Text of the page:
The only policy we can have is don't post code you know belongs to your employer. Having other policies won't prevent you from getting into a copyright battle if you have a crappy employer that wants to make your life miserable. If a user is honestly so afraid to post any code on Stack Overflow because their employer might sue them over it, then they seriously should look for a different job. That's certainly not a place I would want to work.
    – animuson StaffMod
    Dec 27, 2015 at 5:22
  • @animuson: You are not considering this from the reuser's perspective. The average SO contributor takes precisely the same view as you do: the agreement is either unenforceable or irrelevant. But as a reuser, I can't afford that luxury. If there is any question as to the copyright status of some code, I cannot safely use it.
    – Kevin
    Dec 27, 2015 at 5:24
  • Is this question about using code you've found posted on the site or about posting code to the site?
    – apaul
    Dec 27, 2015 at 5:26
  • @apaul34208: The latter, but we must respect the needs of the former.
    – Kevin
    Dec 27, 2015 at 5:27
  • The former is already covered
    – apaul
    Dec 27, 2015 at 5:28
  • 1
    @apaul34208: You can't license code you don't own.
    – Kevin
    Dec 27, 2015 at 5:30
  • @animuson Does SE have a legal department, or in house lawyer, that could field these sort of questions? It may be worthwhile to ask the company to produce a canonical "everything you need to know about licensing" maybe even a help center page.
    – apaul
    Dec 27, 2015 at 5:46
  • @apaul34208 We don't. We consult with lawyers when consulting is warranted for specific cases. I believe lawyers were involved during discussions about switching to the MIT license, but I wasn't there so I can't tell you about any concerns they might have brought up.
    – animuson StaffMod
    Dec 27, 2015 at 5:48
  • @animuson Just thinking that a faq written by someone with some qualification/authority may be helpful.
    – apaul
    Dec 27, 2015 at 5:52
  • Very relevant: law.stackexchange.com/questions/6004/…
    – apaul
    Dec 27, 2015 at 6:03
  • Such a clause in an employment contract is used by a company to cover themselves against a case like this one. Just big boys assisted by expensive pit-bulls fighting over your work, this will not affect you personally. Other than you being able to charge a very considerable expert testimony fee :) Dec 27, 2015 at 8:17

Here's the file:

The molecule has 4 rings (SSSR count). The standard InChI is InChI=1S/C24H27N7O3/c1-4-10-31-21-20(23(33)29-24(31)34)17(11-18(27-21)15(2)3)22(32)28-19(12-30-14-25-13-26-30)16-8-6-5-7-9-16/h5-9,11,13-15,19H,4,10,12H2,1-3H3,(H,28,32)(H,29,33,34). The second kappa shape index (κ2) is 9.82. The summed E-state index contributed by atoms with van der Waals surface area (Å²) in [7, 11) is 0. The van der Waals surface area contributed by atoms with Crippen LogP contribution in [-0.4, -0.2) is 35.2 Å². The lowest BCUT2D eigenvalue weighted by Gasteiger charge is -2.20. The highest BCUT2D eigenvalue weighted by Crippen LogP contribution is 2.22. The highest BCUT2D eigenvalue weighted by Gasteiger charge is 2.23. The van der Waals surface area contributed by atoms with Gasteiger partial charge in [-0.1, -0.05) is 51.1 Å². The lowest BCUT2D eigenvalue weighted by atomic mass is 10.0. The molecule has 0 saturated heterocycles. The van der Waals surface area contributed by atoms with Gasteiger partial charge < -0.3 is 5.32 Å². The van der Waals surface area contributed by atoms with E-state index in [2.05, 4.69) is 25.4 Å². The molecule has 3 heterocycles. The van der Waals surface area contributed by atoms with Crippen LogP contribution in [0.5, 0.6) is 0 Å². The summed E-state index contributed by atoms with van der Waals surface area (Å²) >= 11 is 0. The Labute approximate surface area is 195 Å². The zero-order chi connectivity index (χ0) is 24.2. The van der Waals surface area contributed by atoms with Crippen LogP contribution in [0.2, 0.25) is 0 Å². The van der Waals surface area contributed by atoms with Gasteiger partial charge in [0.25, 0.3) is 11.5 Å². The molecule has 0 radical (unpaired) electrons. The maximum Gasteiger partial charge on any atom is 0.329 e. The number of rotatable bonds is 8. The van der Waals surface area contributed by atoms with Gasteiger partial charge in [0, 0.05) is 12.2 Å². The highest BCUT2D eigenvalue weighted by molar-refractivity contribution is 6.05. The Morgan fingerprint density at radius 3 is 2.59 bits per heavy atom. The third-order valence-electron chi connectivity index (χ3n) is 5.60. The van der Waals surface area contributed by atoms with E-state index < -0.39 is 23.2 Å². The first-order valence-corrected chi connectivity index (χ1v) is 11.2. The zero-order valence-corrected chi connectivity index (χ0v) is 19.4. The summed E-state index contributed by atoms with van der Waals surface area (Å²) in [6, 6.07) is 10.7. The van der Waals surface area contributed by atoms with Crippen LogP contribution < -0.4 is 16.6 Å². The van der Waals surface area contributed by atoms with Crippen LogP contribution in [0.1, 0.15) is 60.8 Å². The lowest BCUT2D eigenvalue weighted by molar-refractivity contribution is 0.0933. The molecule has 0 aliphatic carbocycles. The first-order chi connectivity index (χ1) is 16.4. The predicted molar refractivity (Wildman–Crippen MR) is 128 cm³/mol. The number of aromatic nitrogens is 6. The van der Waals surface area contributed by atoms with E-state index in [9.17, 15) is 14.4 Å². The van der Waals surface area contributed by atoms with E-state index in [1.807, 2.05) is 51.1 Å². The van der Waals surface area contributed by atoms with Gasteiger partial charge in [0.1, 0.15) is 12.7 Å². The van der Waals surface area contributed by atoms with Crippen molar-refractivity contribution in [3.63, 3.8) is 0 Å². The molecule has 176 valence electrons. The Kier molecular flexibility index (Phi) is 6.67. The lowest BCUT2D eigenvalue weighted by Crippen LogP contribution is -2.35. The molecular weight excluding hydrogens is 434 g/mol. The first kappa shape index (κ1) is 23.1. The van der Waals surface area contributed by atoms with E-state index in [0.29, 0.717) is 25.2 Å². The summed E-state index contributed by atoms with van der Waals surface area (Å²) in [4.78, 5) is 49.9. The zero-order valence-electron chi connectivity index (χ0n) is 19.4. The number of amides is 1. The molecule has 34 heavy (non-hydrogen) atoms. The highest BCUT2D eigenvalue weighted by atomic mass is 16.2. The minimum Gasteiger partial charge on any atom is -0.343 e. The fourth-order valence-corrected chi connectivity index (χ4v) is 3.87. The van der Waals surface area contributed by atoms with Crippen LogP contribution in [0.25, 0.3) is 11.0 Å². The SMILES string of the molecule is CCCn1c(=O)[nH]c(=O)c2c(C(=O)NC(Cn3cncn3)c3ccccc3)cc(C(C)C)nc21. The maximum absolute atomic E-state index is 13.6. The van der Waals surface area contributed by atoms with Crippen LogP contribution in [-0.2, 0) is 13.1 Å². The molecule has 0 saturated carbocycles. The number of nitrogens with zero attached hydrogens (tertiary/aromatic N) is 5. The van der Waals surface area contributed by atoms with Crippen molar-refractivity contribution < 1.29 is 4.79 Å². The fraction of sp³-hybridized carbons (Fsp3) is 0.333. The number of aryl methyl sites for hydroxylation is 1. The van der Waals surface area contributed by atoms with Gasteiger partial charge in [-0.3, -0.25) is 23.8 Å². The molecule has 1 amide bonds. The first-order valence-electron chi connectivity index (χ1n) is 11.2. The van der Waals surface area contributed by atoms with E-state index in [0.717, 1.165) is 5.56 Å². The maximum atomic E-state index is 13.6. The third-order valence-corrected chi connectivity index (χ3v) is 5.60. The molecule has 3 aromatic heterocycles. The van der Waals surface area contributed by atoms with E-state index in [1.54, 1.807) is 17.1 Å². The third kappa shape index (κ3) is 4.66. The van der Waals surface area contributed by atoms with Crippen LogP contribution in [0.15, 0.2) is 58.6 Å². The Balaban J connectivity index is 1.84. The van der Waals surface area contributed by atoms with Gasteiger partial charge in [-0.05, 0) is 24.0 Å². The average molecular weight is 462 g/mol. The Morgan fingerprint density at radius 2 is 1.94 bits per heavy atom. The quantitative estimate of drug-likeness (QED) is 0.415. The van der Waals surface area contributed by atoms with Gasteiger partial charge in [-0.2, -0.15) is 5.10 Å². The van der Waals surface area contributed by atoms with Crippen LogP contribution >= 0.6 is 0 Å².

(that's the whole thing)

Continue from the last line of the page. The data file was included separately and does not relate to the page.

1 Answer 1


Stack Exchange TOS, 3. Subscriber Content

You agree that all Subscriber Content that You contribute to the Network is perpetually and irrevocably licensed to Stack Exchange under the Creative Commons Attribution Share Alike license. [...]

This is, in my non-lawyer opinion, the only sane way of handling things, i.e.: if you don't own sufficient rights on the code to post it, don't post it.

Doesn't matter if it's a restrictive contract you're under, or if you found something on the web somewhere you'd like to copy-paste.

Your option 5 is plain damaging to both sides. Option 2 completely breaks the Stack Exchange model. Some form of options 3 could be workable for some people and option 1 obviously is - yes, it might prevent someone from participating, but that's a problem between that person and their employer, not something Stack Exchange can do anything about.

So I'd fill option 4 with: follow the terms of service. If, because of some contract you're bound to, this restricts your use of this network of sites, that's a matter between you and the other contracting party, not something Stack Exchange can fix.

Please don't change SE to allow some posts to become "proprietary", or "you can read but can't use", or whatever exceptions your were thinking about in your second case.